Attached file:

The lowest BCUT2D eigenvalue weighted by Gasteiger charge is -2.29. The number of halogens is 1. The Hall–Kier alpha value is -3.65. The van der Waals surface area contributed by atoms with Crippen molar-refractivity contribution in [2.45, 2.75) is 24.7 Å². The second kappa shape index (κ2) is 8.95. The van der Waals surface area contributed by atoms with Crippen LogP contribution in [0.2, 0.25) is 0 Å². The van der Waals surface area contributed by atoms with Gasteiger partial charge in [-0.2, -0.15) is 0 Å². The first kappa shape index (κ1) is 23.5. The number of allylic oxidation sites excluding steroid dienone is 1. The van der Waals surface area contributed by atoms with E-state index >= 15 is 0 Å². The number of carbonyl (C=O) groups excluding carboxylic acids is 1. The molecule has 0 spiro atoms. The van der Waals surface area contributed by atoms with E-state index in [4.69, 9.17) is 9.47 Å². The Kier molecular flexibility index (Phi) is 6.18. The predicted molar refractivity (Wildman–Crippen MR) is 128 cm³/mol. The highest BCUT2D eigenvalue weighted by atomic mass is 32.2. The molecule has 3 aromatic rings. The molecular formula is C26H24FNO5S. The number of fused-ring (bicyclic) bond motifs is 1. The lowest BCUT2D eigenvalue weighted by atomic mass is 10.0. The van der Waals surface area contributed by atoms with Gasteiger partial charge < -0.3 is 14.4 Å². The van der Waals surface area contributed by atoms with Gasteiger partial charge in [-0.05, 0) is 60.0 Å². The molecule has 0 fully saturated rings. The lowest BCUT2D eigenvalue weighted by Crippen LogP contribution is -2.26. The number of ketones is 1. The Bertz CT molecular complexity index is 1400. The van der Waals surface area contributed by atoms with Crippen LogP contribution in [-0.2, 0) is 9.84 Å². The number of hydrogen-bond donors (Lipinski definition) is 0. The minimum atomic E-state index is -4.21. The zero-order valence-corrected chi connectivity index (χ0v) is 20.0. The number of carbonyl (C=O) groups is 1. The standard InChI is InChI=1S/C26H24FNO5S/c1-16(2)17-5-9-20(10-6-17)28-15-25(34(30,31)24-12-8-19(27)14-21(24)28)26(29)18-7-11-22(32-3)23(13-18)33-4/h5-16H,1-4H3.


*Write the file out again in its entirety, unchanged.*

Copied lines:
The lowest BCUT2D eigenvalue weighted by Gasteiger charge is -2.29. The number of halogens is 1. The Hall–Kier alpha value is -3.65. The van der Waals surface area contributed by atoms with Crippen molar-refractivity contribution in [2.45, 2.75) is 24.7 Å². The second kappa shape index (κ2) is 8.95. The van der Waals surface area contributed by atoms with Crippen LogP contribution in [0.2, 0.25) is 0 Å². The van der Waals surface area contributed by atoms with Gasteiger partial charge in [-0.2, -0.15) is 0 Å². The first kappa shape index (κ1) is 23.5. The number of allylic oxidation sites excluding steroid dienone is 1. The van der Waals surface area contributed by atoms with E-state index >= 15 is 0 Å². The number of carbonyl (C=O) groups excluding carboxylic acids is 1. The molecule has 0 spiro atoms. The van der Waals surface area contributed by atoms with E-state index in [4.69, 9.17) is 9.47 Å². The Kier molecular flexibility index (Phi) is 6.18. The predicted molar refractivity (Wildman–Crippen MR) is 128 cm³/mol. The highest BCUT2D eigenvalue weighted by atomic mass is 32.2. The molecule has 3 aromatic rings. The molecular formula is C26H24FNO5S. The number of fused-ring (bicyclic) bond motifs is 1. The lowest BCUT2D eigenvalue weighted by atomic mass is 10.0. The van der Waals surface area contributed by atoms with Gasteiger partial charge < -0.3 is 14.4 Å². The van der Waals surface area contributed by atoms with Gasteiger partial charge in [-0.05, 0) is 60.0 Å². The molecule has 0 fully saturated rings. The lowest BCUT2D eigenvalue weighted by Crippen LogP contribution is -2.26. The number of ketones is 1. The Bertz CT molecular complexity index is 1400. The van der Waals surface area contributed by atoms with Crippen LogP contribution in [-0.2, 0) is 9.84 Å². The number of hydrogen-bond donors (Lipinski definition) is 0. The minimum atomic E-state index is -4.21. The zero-order valence-corrected chi connectivity index (χ0v) is 20.0. The number of carbonyl (C=O) groups is 1. The standard InChI is InChI=1S/C26H24FNO5S/c1-16(2)17-5-9-20(10-6-17)28-15-25(34(30,31)24-12-8-19(27)14-21(24)28)26(29)18-7-11-22(32-3)23(13-18)33-4/h5-16H,1-4H3.